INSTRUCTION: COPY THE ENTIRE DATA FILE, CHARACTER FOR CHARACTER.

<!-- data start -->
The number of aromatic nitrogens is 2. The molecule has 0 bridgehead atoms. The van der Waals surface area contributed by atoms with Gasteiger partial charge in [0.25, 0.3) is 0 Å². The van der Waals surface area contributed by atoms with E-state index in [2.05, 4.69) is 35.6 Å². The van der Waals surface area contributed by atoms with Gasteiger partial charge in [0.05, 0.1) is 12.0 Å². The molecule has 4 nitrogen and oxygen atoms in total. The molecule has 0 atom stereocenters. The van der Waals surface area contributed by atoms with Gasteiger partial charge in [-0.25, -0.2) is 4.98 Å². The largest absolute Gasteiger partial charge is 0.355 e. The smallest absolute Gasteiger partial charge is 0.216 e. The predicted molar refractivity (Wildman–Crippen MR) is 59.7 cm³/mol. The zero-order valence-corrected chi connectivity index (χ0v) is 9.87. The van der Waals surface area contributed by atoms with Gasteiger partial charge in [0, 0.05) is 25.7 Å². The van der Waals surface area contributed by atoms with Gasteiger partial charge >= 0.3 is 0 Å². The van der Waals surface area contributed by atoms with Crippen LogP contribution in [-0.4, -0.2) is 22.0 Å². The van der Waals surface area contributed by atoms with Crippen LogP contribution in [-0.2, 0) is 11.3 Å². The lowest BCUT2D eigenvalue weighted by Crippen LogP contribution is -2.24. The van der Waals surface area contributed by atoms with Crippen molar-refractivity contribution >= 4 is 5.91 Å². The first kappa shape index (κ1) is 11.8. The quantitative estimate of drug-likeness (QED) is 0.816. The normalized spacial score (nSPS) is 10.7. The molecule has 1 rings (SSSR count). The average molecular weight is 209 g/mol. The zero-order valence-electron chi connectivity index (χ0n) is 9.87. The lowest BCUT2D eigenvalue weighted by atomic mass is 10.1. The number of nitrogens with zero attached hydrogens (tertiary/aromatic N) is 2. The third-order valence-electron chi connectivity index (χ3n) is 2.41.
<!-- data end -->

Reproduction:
The number of aromatic nitrogens is 2. The molecule has 0 bridgehead atoms. The van der Waals surface area contributed by atoms with Gasteiger partial charge in [0.25, 0.3) is 0 Å². The van der Waals surface area contributed by atoms with E-state index in [2.05, 4.69) is 35.6 Å². The van der Waals surface area contributed by atoms with Gasteiger partial charge in [0.05, 0.1) is 12.0 Å². The molecule has 4 nitrogen and oxygen atoms in total. The molecule has 0 atom stereocenters. The van der Waals surface area contributed by atoms with Gasteiger partial charge in [-0.25, -0.2) is 4.98 Å². The largest absolute Gasteiger partial charge is 0.355 e. The smallest absolute Gasteiger partial charge is 0.216 e. The predicted molar refractivity (Wildman–Crippen MR) is 59.7 cm³/mol. The zero-order valence-corrected chi connectivity index (χ0v) is 9.87. The van der Waals surface area contributed by atoms with Gasteiger partial charge in [0, 0.05) is 25.7 Å². The van der Waals surface area contributed by atoms with Gasteiger partial charge >= 0.3 is 0 Å². The van der Waals surface area contributed by atoms with Crippen LogP contribution in [-0.4, -0.2) is 22.0 Å². The van der Waals surface area contributed by atoms with Crippen LogP contribution in [-0.2, 0) is 11.3 Å². The lowest BCUT2D eigenvalue weighted by Crippen LogP contribution is -2.24. The van der Waals surface area contributed by atoms with Crippen molar-refractivity contribution >= 4 is 5.91 Å². The first kappa shape index (κ1) is 11.8. The quantitative estimate of drug-likeness (QED) is 0.816. The normalized spacial score (nSPS) is 10.7. The molecule has 1 rings (SSSR count). The average molecular weight is 209 g/mol. The zero-order valence-electron chi connectivity index (χ0n) is 9.87. The lowest BCUT2D eigenvalue weighted by atomic mass is 10.1. The number of nitrogens with zero attached hydrogens (tertiary/aromatic N) is 2. The third-order valence-electron chi connectivity index (χ3n) is 2.41.